His Missingness Has Woven Us Tighter

Over the Thanksgiving weekend, my daughter and I made a pilgrimage east to be with my husband’s family.  Five hours flying, then another five hours driving as we made our way up into the beauty that is the Adirondacks.

It is ironic that is this gathering was meant to be a family reunion.  We had not all been together – descendants of mother, Betty and father, Chaunce, in over seven years.  Last fall Mike and I had travelled to Maine to vacation and hang with his cousin and it was there that the plan was made to gather all the family for Thanksgiving.

I wasn’t sure if I had it in me to go.  This time of the year, this royal flush of holidays, is particularly charged, laden with rituals and traditions – glaring now with his missingness.

But I am beyond grateful that we went.

He would have loved this weekend. I can imagine him there; relishing his clan, eating too much, challenging his cousins to chess, running out with them to play soccer in the snow, curling up with a book by the fire, giving me his “I’m so very happy we are here,” grin.

Many of the family had not been able to make it to his memorial, so it felt good to come together over dessert to share about him; bittersweet that we were all gathered at the table because of him and he was not there.  Though oddly, we miscounted the number of place settings and there ended up being one extra place … right next to me. So who is to say…

The final day we crunched through fresh fallen snow to take some of his ashes out to the garden; at the base of a twin trunked aspen we sprinkled them.  We gathered in a circle to listen to a poem written in his honor, and to somehow warble the chorus to “What the World Needs Now.”  He is joined there by others in the family who have gone before him and in spring they will plant a tree.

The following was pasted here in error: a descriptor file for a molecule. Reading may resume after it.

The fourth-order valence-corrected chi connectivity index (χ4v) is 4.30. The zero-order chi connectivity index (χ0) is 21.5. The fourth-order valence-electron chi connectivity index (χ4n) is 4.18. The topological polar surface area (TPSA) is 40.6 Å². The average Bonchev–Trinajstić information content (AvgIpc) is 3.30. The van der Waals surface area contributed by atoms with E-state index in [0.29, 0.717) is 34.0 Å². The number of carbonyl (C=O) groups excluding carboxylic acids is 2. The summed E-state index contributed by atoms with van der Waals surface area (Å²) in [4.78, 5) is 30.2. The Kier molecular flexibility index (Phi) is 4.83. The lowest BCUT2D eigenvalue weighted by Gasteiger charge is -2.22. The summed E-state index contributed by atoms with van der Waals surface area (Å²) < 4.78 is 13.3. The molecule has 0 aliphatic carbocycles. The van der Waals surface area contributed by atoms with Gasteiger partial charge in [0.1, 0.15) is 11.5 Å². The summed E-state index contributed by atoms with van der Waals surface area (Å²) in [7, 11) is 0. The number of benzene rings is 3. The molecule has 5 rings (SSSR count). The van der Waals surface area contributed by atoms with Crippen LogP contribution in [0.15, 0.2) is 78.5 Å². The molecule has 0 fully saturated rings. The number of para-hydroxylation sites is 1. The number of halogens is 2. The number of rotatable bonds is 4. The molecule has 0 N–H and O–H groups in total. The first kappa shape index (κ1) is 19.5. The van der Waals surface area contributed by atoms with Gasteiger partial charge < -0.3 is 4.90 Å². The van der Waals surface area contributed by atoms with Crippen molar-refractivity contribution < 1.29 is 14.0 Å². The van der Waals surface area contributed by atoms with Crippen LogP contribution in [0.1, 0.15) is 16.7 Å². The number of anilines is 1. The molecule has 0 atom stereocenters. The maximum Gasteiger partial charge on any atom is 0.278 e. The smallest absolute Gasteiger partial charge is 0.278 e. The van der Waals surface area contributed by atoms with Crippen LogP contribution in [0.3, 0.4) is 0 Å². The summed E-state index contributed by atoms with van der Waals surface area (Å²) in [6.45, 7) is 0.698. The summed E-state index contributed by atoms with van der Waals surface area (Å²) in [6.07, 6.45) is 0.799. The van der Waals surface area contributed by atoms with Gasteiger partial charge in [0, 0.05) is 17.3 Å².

As the fire crackled Sunday afternoon, these words flowed onto a board with family photographs:


Time travelers to worlds unknown, waiting for us patiently on the other side.  They must laugh at what awaits us.  Words not found for places not seen.

“Surprise, surprise.” You chuckle.

My camper man, my motorcycle man.

Always you had bright eyes filled with such wonder.

Deep warm heart.  Opening and unfolding.

There, always there.  My rock, my roots, my love.

Woven into my heart and strands of thought.

Your spirit, your soul, rides my shoulder like a guide.


“Be not afraid,” you whisper. “We are infinite.

We are infinite.

And there are such wonders beyond.


But this life as we know it, is finite.

And this time, it is precious, precious time.

So Live. Live. Live. Live.


Arise to meet the sun.

And kiss the moon

And leap with the waves.


Live life.  Love life.

Find wonder and laughter and joy,

Listen and explore.

Adventure, it is all such an adventure.

From the single snowflake to the mountain high.

From your first love to your final breath.

It is all such an adventure.


Listen to your heart

To the wind,

To the sand blowing across the dunes,

To the laughter and the sparkle.

And to the quiet.  Most importantly,

Listen to the quiet.”.


Then, one by one, the gathering disbursed, as family members headed home, until it was our turn to pack up the car and share one last round of goodbyes.

The thing that struck me most profoundly, was that somehow his missingness has woven us tighter together.  In the truth of this time as we hugged and cried and missed him and others who were gone, we opened and softened and revealed.  In grieving together, we embraced and held each other and I felt I belonged in a way I had perhaps not fully allowed in the past.  His family was truly now my family.

And though there were tears, sweetly enough there was also the promise of the next gathering. This was not goodbye forever.  My camper man has planted the seed:  Christmas 2019 – Costa Rica.



#grief, #widow, #survivingloss

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